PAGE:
Ravi Programming Language
Ravi is a derivative/dialect of Lua 5.3 with limited optional static typing and features MIR and LLVM powered JIT compilers. The name Ravi comes from the Sanskrit word for the Sun. Interestingly a precursor to Lua was Sol which had support for static types; Sol means the Sun in Portugese.
Lua is perfect as a small embeddable dynamic language so why a derivative? Ravi extends Lua with static typing for improved performance when JIT compilation is enabled. However, the static typing is optional and therefore Lua programs are also valid Ravi programs.
My motivation is somewhat different - I want to enhance the VM to support more efficient operations when types are known. Type information can be exploited by JIT compilation technology to improve performance. At the same time, I want to keep the language safe and therefore usable by non-expert programmers.
Of course there is the fantastic LuaJIT implementation. Ravi has a different goal compared to LuaJIT. Ravi prioritizes ease of maintenance and support, language safety, and compatibility with Lua 5.3, over maximum performance. For more detailed comparison please refer to the documentation links below.
- Optional static typing - for details see the reference manual.
- Type specific bytecodes to improve performance
- Compatibility with Lua 5.3 (see Compatibility section below)
- New! JIT backend MIR; only Linux and x86-64 supported for now.
- LLVM powered JIT compiler
- A distribution with batteries.
- For the Lua extensions in Ravi see the Reference Manual.
- MIR JIT Build instructions.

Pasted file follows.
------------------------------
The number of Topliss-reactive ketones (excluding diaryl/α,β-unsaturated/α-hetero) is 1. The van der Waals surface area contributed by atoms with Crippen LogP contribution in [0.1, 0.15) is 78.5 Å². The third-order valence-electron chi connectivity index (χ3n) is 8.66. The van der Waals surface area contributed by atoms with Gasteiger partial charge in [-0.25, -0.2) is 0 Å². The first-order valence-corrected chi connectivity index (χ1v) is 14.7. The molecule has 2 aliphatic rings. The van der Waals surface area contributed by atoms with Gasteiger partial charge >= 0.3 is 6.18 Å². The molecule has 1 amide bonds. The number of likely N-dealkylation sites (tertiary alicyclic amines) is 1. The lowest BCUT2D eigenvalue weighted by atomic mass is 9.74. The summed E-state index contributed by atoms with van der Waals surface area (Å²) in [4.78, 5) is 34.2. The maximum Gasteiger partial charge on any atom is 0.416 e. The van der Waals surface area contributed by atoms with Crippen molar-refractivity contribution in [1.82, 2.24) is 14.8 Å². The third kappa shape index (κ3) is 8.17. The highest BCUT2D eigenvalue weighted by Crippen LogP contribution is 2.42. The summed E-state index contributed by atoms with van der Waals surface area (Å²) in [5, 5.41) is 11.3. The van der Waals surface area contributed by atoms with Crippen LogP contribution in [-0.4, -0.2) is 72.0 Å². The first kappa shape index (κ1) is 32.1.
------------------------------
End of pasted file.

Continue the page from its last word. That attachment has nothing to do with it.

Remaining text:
- LLVM JIT Build instructions.
- Also see Ravi Documentation.
- and the slides I presented at the Lua 2015 Workshop.
- An Introduction to Lua attempts to provide a quick overview of Lua for folks coming from other languages.
- Lua 5.3 Bytecode Reference is my attempt to bring up to date the Lua 5.1 Bytecode Reference.
- A patch for Lua 5.3 implements the 'defer' statement.
Compatibility with Lua
Ravi should be able to run all Lua 5.3 programs in interpreted mode, but following should be noted:
- Ravi supports optional typing and enhanced types such as arrays (described above). Programs using these features cannot be run by standard Lua. However all types in Ravi can be passed to Lua functions; operations on Ravi arrays within Lua code will be subject to restrictions as described in the section above on arrays.
- Values crossing from Lua to Ravi will be subjected to typechecks should these values be assigned to typed variables.
- Upvalues cannot subvert the static typing of local variables (issue #26) when types are annotated.
- Certain Lua limits are reduced due to changed byte code structure. These are described below.
- Ravi uses an extended bytecode which means it is not compatible with Lua 5.3 bytecode.
|Limit name||Lua value||Ravi value|
When JIT compilation is enabled there are following additional constraints:
- Ravi will only execute JITed code from the main Lua thread; any secondary threads (coroutines) execute in interpreter mode.
- In JITed code tailcalls are implemented as regular calls so unlike the interpreter VM which supports infinite tail recursion JIT compiled code only supports tail recursion to a depth of about 110 (issue #17)
- Implemented JIT compilation using LLVM
- Implemented libgccjit based alternative JIT (now discontinued)
- Implemented debugger for Ravi and Lua 5.3 for Visual Studio Code
- Embedded C compiler using dmrC project (C JIT compiler) (now discontinued)
- Additional type-annotations
- Implemented Eclipse OMR JIT backend (now discontinued)
- Created Ravi with batteries.
- New language feature - defer statement
- New JIT backend MIR.
- 2020 (Plan)